Hence, David agrees with the Lord’s judgment; he acknowledges that the Father was just in his judgment. Through Nathan, the Lord told David, “You despised me” (2 Sam 12:10). It would have been easy for David to protest, “Lord, I was not despising you. I just got caught up in lust.” Yet, as we are told in 1 John 1, if we say we are without sin, we make God out to be a liar. David cannot impute falsehood to the Lord and his judgment. When the Lord condemns us through his law, we must agree with His verdict. For the Lord is always just and right in his judgments.

Yet, as David approaches our Lord in confession in Psalm 51, it is not merely a few wretched crimes that weigh him down. Rather, he feels a sinfulness deep within his bones, in his very DNA: “I was born in iniquity; I was conceived in sin” (v. 5). There was never a time when David knew innocence, but sin was part of him even in conception. David’s problem is not that he got mixed up with the wrong people, or that he had a bad childhood, or that he made an uncharacteristically bad mistake. No, his problem is that he is a sinner; by nature, he is depraved in sin. He inherited Adam’s fallen nature. David’s sin is not an anomaly, but the norm. The dire issue before David is not merely how to pay for a few crimes, but it is his sinful self. He sins because he is a sinner. If his sin is going to be fixed, then his very nature requires healing. The sins are just the symptoms; he needs the cancer within to be removed.

Moreover, David does not use his sinful nature as an excuse: “You desire truth in the inward being” (v. 6). God demands truth and uprightness in our deepest being, in every nook and cranny of our heart. Yet, David falls short because he was born a sinner. God demands a truthful heart, but all David has is a lying heart. In our day, people like to make excuses for the way they were born: “I was born this way; it is okay.” But David knows that this road leads nowhere. Yes, we were born sinners, and in our sin, we fall short of God’s standard. In our iniquity, we stand condemned. We need to be saved.

Finally, then, David acknowledges what his sin deserves in verse 14: “Save me from bloodguilt.” Narrowly this bloodguilt refers to David’s murder of Uriah. He is guilty of bloodshed, and so he deserves to have his own blood shed. Broadly, with this confession David acknowledges that the wages of sin is death, even the forsakenness of being cast from God’s presence. Our sin merits death. Like David, we should die for our iniquities and rebellions. Our sins are not misdemeanors that can be paid with a few fines and community service. They are capital crimes against God himself. Yes, this is part of how we confess. We affirm that we are sinners and that in our sin, we deserve God’s just sentence of death, everlasting exile from the light of God’s face.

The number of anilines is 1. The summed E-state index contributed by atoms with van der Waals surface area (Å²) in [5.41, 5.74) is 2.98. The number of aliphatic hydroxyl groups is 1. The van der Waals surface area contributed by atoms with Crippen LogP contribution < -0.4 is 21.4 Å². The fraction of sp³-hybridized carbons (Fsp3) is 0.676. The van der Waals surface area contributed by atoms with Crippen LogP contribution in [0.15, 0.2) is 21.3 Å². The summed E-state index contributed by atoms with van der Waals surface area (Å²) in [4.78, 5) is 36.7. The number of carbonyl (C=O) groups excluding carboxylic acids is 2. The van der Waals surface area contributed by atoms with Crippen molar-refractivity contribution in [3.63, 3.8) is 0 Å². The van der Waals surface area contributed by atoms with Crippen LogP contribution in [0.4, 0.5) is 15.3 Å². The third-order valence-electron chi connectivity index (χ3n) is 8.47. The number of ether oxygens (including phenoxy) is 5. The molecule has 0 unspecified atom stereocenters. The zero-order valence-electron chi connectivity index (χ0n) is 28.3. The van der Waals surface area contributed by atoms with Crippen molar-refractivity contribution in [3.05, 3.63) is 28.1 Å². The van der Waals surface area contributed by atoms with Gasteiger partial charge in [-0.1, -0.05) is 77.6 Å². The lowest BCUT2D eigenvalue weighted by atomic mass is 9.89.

So, this is David’s confession of his sin, but any penitent prayer naturally includes petitions. We confess our sin and ask for forgiveness. We acknowledge our evil, so that we might find healing. David, then, surrounds his confession with pleas for pardon and purification. And in his petitions, we see a key reality about how Scripture presents our sin and its atonement. That is, when we sin what happens? In the OT, sin immediately made two marks. Every sin left behind two stains.

The first stain was in heaven or in God’s earthly house—the tabernacle/temple. This mark was essentially a record in God’s book of justice. God has a book, and in that book, he keeps a record of every single sin you commit. The Lord keeps a meticulous accounting of each one of your sins. They are all written in his book. And the Lord keeps a record in order to judge. Everything written in God’s book he will bring to judgment. God may not call for an accounting today or tomorrow, but eventually, he will execute justice for every last sin. This is the first stain of sin—the blotch in God’s book of justice.

There is, however, a second stain and this is on the sinner. Sin pollutes our own person; it defiles our own hearts and souls. The blemish of sin imprisons us in shame and sorrow; the stains are like heavy weights that slowly crush us. We can suppress the smudges; we can act like they do not exist, but as long as those spots mar our souls, there is no peace, no true joy.

These are the two marks of sin. And if sin is going to be remedied, both marks must be dealt with. The blotch in God’s book must be erased and the spot on our soul needs to be washed off. But how can such indelible splatters be purged away? What detergent can both reach into heaven and dive into our vile hearts? Well, as we will see in part two, this miraculous stain remover comes only from astounding grace for an eternal comfort.

©Zach Keele. All Rights Reserved.

You can find the whole series here.